She labored up the creaking steps for what seemed like hours. Her heart was pounding louder and faster than it had in decades, but she battled on. After several flights, the old woman was forced to take a rest. Catching her breath, she looked back down at the box.
“The things I do for you,” she said in exasperation. He had asked her to bring the box up to the top of the church tower that night—their anniversary. She pictured the smile that would brighten his wrinkled face as he inhaled the first puff of Cuban smoke. “For you…” her thought echoed.
Against her better judgment, she looked up the tower to see how much further she must climb. To her surprise, she was quite far along. The stairway was no longer a black abyss. She could see light at the end. Even though it’s nearly impossible to lose your way on a staircase, she had felt lost in the darkness. Now, the unknown eternal black had become finite and familiar. It encouraged her to resume the upward odyssey.
As she huffed up the steps, she allowed her mind to wander. She thought about the last time she had climbed to the steeple. It had been the most emotional night of her life. Her husband had taken her up to the top, claiming that he wanted to soak in the town one last time before shipping out to the Pacific the next morning. Yet when they had arrived on the landing of the bell tower, she had found a small box on the window sill.
She had grabbed it with giddy anticipation and turned around to find him on one knee. Before he had even finished her name, she had shouted yes—clasping her hands to her mouth in shock at how loud her affirmation had been. He had beamed up at her with a smile that was still perfectly ingrained in the old lady’s mind.
When the newly engaged couple returned to the chapel, they had been greeted by their immediate families and a priest.
“What if I had said no?” She had exclaimed in disbelief, as they reentered the candle-lit church.
“Hm. I guess I never thought about it.” He had shrugged.
When she reached the top of the stairs tonight, there was no box on the window sill. She walked across the dusty floorboards. The cane echoed down the steeple staircase. She entered the ray of soft light pouring in through the window. It took a second for her eyes to adjust from the darkness of the staircase.
The woman gazed out at the city before her. It had grown since the last time she stood in the bell tower and looked out. Instead of houses and farms, the horizon was lined with the lights of corporate buildings taller than the pinnacle of the church’s steeple. The city lights looked like reflections of the stars. She held up her ring finger and admired the modest diamond wrapped in gold as she had done on the night he proposed.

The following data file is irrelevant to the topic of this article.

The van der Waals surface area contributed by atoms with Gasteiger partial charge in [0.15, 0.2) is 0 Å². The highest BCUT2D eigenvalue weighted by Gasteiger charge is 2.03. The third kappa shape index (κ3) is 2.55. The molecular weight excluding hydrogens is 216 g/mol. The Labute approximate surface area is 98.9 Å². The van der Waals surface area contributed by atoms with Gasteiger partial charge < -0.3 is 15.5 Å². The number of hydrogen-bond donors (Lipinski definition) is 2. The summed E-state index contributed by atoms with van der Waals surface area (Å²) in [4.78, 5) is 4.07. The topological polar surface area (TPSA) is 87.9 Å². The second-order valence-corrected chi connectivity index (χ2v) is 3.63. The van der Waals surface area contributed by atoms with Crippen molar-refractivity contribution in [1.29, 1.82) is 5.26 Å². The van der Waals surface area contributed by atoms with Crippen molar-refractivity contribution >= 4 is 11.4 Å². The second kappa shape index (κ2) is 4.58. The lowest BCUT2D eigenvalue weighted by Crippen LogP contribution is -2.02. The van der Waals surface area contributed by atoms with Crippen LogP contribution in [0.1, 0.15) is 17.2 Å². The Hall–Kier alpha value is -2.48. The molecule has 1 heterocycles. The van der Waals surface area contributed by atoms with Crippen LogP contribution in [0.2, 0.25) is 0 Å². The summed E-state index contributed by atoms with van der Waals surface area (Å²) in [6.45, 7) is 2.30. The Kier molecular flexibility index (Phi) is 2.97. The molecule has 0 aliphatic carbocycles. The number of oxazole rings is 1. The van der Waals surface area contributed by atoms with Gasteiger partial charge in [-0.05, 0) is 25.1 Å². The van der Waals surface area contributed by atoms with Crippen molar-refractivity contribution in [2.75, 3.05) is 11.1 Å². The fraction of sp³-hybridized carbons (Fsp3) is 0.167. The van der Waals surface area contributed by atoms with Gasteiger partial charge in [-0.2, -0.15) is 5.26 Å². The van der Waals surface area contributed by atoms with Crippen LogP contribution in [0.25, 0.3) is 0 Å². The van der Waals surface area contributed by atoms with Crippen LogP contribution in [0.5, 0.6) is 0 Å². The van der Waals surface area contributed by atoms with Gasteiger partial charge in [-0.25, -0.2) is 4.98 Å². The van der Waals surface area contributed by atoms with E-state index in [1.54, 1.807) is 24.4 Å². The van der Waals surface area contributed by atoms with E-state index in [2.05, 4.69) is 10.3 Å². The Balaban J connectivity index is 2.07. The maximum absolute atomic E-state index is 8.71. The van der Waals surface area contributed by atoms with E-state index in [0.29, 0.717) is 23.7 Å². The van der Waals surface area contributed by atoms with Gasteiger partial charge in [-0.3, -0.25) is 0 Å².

That night felt like a lifetime ago. The old lady remembered her youth as tears trickled down the long lines of her face. She set the box on the window sill, precisely where her ring had been those many years before, and opened it. She grabbed the rosary and laced it through her left hand. Then she pulled out the pocket-Bible and gently opened its tattered pages.
With fingers trembling, she read, “I am the resurrection, and the life: he that believeth in me, though he were dead, yet shall he live: and whosoever liveth and believeth in me shall never die.”
She pictured that face in her mind. It was full of fear and sorrow, but not with self-pity. The man on the cross anguished over the ones that would be left behind—the living. She now realized it wasn’t fear of the unknown darkness. Death revealed its secrets as it approached the living. The nearly departed man feared those left to mourn his passing. Had he given them enough love? Had he done everything to ensure they could live the life he always wanted for them in his absence? Had he calmed her fear of being left to live alone? Had he told her that his love is still as strong as it was that night in the bell tower?
The old woman understood. He was not gone; his love still touched her. She was not alone. She now realized whose face she had seen hanging from the cross in the chapel. It was her husband’s face: the face of Jesus.
“Believest thou this?” She finished the bible passage.
This was written for last week’s FFFAW picture prompt. Normally the posts are limited to 150ish words, but I just couldn’t limit myself this time. As such, this post is coming in two days late and probably won’t be accepted… but 仕方がないね！
There’s no new prompt this week, but if flash fiction is your bag, be sure to check it out!